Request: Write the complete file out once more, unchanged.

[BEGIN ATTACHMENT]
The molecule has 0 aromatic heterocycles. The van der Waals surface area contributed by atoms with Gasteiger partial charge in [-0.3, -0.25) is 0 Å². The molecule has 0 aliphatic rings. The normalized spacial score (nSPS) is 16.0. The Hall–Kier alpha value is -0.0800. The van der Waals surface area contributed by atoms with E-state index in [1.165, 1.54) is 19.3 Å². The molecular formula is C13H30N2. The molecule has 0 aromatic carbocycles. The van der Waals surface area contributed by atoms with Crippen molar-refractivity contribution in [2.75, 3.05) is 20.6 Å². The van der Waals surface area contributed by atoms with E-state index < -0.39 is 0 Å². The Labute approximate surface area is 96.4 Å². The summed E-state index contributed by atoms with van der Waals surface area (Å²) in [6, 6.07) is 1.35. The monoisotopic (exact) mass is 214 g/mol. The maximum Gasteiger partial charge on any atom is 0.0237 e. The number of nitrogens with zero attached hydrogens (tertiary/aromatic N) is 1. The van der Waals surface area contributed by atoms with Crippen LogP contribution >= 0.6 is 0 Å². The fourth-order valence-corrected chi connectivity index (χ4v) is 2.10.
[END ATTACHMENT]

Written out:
The molecule has 0 aromatic heterocycles. The van der Waals surface area contributed by atoms with Gasteiger partial charge in [-0.3, -0.25) is 0 Å². The molecule has 0 aliphatic rings. The normalized spacial score (nSPS) is 16.0. The Hall–Kier alpha value is -0.0800. The van der Waals surface area contributed by atoms with E-state index in [1.165, 1.54) is 19.3 Å². The molecular formula is C13H30N2. The molecule has 0 aromatic carbocycles. The van der Waals surface area contributed by atoms with Crippen molar-refractivity contribution in [2.75, 3.05) is 20.6 Å². The van der Waals surface area contributed by atoms with E-state index < -0.39 is 0 Å². The Labute approximate surface area is 96.4 Å². The summed E-state index contributed by atoms with van der Waals surface area (Å²) in [6, 6.07) is 1.35. The monoisotopic (exact) mass is 214 g/mol. The maximum Gasteiger partial charge on any atom is 0.0237 e. The number of nitrogens with zero attached hydrogens (tertiary/aromatic N) is 1. The van der Waals surface area contributed by atoms with Crippen LogP contribution >= 0.6 is 0 Å². The fourth-order valence-corrected chi connectivity index (χ4v) is 2.10.